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Virtual Reality Could Help Combat Social Isolation in Ageing Population


11 July 2017 at 8:46 am
Rachel McFadden
A new research project is investigating ways virtual reality could help combat social isolation in Australia’s ageing population.


Rachel McFadden | 11 July 2017 at 8:46 am


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Virtual Reality Could Help Combat Social Isolation in Ageing Population
11 July 2017 at 8:46 am

A new research project is investigating ways virtual reality could help combat social isolation in Australia’s ageing population.

The three year research project, led by researchers from Melbourne University’s Microsoft Centre for Social Natural User Interfaces, explores how technology can enhance social connection and belonging in the ageing population.

Melbourne University research fellow Dr Steven Baker said social isolation in older Australians was increasing due to families being dispersed geographically and issues in mobility for ageing Australians.

Baker said innovation and emerging technologies could help address some of these issues.

“We are primarily interested in creating opportunities for creating meaningful social interactions in a virtual world,” Baker said.

He said creating virtual realities could help older Australians with mobility issues connect with the wider community.

“The idea to explore virtual reality really sprung from previous studies into the use of touchscreen technologies to enhance social connection,” he said.

“But one of the barriers we find time and time again is a reluctance to use social networking sites due to concerns over privacy.”

Baker said the current study, which has 23 participants over the age of 70 called “Technology Explorers”, protected the identity of participants and enabled them to create their own virtual reality avatars.

He said the team had just completed the first stage of the project where participants made their own avatars and participated in the virtual realities across Melbourne University campuses.

“The first stage of the project had participants sitting in different parts of the university and they were all able to interact and have conversations with each other in that virtual environment as the avatars,” he said.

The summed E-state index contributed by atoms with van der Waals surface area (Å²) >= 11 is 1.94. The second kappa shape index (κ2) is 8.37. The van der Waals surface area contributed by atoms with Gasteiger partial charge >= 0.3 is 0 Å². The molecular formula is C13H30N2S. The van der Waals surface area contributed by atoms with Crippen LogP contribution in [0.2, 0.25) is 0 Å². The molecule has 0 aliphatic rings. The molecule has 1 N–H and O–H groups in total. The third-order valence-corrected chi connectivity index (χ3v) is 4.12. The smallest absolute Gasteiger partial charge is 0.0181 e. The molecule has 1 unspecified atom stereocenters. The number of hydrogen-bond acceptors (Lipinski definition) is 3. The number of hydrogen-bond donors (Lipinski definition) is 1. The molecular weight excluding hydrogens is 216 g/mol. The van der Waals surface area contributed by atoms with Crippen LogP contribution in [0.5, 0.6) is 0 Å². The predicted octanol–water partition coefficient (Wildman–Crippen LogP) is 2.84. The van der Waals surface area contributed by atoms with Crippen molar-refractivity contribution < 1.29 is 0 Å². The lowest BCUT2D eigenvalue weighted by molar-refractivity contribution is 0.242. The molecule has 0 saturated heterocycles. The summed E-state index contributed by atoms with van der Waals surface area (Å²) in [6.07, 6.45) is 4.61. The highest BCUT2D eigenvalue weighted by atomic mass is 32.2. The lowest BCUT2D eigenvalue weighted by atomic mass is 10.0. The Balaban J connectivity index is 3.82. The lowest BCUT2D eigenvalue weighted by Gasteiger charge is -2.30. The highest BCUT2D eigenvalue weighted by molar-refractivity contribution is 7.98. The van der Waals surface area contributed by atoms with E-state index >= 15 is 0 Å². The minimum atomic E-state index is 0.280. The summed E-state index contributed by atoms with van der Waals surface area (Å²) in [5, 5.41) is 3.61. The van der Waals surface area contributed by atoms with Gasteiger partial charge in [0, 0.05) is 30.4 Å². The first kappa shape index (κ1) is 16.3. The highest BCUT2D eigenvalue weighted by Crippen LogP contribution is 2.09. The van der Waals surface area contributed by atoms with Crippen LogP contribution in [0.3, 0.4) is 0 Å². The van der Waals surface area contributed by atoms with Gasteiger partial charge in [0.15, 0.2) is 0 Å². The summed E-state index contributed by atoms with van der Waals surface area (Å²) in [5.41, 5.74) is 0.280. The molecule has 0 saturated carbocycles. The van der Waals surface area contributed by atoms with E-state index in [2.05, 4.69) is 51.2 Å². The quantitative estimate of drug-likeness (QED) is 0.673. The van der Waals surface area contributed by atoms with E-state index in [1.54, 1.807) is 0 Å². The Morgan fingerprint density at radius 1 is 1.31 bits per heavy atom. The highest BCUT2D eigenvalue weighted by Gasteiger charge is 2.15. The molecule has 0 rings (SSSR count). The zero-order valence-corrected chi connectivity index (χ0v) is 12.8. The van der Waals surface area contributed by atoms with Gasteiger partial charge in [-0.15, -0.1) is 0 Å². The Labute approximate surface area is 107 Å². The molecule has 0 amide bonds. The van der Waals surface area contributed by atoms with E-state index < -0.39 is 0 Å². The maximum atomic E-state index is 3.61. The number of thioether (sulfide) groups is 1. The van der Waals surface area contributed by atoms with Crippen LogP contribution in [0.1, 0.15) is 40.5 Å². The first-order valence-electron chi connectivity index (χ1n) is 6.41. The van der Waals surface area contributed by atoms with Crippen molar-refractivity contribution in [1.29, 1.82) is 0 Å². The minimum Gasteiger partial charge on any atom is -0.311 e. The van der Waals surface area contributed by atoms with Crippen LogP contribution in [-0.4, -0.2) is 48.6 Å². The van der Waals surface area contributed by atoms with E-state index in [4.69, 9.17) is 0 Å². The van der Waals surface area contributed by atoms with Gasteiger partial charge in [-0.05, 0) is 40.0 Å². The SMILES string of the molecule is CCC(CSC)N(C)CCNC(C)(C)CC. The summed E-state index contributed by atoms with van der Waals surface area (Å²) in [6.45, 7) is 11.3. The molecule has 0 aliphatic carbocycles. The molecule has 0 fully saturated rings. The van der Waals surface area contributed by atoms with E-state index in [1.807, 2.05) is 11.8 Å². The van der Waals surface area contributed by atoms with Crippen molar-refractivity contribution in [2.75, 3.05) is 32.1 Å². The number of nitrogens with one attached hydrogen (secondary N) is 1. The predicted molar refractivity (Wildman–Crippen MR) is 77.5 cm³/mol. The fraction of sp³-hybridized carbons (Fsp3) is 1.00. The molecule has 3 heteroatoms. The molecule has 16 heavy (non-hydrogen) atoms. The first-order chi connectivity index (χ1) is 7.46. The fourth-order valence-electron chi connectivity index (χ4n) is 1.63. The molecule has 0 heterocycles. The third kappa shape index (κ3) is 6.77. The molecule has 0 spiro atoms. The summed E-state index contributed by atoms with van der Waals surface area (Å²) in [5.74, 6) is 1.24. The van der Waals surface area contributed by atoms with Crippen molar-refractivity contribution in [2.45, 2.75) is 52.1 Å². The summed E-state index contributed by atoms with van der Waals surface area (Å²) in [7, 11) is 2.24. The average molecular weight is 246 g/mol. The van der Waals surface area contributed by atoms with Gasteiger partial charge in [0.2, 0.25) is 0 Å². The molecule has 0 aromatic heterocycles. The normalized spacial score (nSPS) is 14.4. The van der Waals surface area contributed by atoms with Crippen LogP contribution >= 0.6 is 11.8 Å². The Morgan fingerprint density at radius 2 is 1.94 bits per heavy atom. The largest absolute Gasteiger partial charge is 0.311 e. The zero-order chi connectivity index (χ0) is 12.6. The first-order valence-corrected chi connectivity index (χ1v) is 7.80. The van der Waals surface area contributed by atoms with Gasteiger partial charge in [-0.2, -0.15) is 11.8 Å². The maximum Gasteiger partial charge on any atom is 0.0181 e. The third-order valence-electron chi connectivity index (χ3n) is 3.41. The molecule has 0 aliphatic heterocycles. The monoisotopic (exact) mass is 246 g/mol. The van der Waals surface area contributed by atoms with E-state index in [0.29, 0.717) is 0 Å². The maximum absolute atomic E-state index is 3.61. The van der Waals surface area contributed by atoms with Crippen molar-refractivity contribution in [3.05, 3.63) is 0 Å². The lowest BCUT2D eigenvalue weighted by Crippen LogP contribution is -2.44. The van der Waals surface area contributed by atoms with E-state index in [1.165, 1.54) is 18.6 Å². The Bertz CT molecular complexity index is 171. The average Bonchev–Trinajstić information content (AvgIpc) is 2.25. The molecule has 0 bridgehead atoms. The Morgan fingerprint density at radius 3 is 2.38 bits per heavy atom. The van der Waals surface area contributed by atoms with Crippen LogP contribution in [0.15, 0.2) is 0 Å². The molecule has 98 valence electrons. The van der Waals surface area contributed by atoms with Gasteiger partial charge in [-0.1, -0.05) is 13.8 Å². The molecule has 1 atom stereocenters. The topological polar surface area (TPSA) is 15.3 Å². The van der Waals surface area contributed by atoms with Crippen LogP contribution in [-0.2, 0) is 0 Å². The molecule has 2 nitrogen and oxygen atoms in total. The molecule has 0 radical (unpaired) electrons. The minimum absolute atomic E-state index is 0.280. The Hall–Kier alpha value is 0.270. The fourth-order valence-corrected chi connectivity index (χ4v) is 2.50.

Baker said the next stage of the project was to explore with participants what types of virtual reality environments they could build.

“Our project is about giving people agency and allowing them to move around and make decisions and interact in a virtual world,” he said.

“So we would be looking at exploring what kind of social environments we could build, whether that be playing a game of cards or a book club for example.”

Baker said after a workshop exploring different possibilities, the team had decided to build a virtual reality card game and a “highway of life”.

“In the highway of life, participants will be able to go back in time to explore different time periods and see stories from that time and be able to contribute their own artifacts,” Baker said.

“They will be able to go back with friends and talk about where they were when these big events happened.”

He said the final stage will be testing the virtual reality worlds with the project due to conclude in June 2019.

The project was co-funded by the Australian Research Council and the Microsoft Centre for Social Natural User Interfaces, and the team is working in collaboration with the National Aging Research Initiative and the John Richards Initiative at Latrobe University.


Rachel McFadden  |  Journalist  |  @ProBonoNews

Rachel is a journalist specialising in the social sector.

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